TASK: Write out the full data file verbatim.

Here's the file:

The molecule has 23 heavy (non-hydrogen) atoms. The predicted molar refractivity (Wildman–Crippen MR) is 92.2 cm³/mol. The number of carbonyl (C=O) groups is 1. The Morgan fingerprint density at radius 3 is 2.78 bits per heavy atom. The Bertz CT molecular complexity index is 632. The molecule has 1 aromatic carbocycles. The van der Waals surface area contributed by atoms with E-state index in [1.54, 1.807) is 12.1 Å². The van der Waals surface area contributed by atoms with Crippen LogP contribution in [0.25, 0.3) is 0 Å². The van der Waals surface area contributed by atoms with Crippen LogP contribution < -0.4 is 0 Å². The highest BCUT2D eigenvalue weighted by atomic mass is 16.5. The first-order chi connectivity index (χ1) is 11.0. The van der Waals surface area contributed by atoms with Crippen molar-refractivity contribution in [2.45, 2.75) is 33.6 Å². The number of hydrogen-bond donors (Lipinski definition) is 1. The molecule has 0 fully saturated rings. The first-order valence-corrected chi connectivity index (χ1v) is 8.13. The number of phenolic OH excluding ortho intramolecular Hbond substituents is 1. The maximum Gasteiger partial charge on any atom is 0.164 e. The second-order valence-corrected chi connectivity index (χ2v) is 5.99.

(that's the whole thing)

The molecule has 23 heavy (non-hydrogen) atoms. The predicted molar refractivity (Wildman–Crippen MR) is 92.2 cm³/mol. The number of carbonyl (C=O) groups is 1. The Morgan fingerprint density at radius 3 is 2.78 bits per heavy atom. The Bertz CT molecular complexity index is 632. The molecule has 1 aromatic carbocycles. The van der Waals surface area contributed by atoms with E-state index in [1.54, 1.807) is 12.1 Å². The van der Waals surface area contributed by atoms with Crippen LogP contribution in [0.25, 0.3) is 0 Å². The van der Waals surface area contributed by atoms with Crippen LogP contribution < -0.4 is 0 Å². The highest BCUT2D eigenvalue weighted by atomic mass is 16.5. The first-order chi connectivity index (χ1) is 11.0. The van der Waals surface area contributed by atoms with Crippen molar-refractivity contribution in [2.45, 2.75) is 33.6 Å². The number of hydrogen-bond donors (Lipinski definition) is 1. The molecule has 0 fully saturated rings. The first-order valence-corrected chi connectivity index (χ1v) is 8.13. The number of phenolic OH excluding ortho intramolecular Hbond substituents is 1. The maximum Gasteiger partial charge on any atom is 0.164 e. The second-order valence-corrected chi connectivity index (χ2v) is 5.99.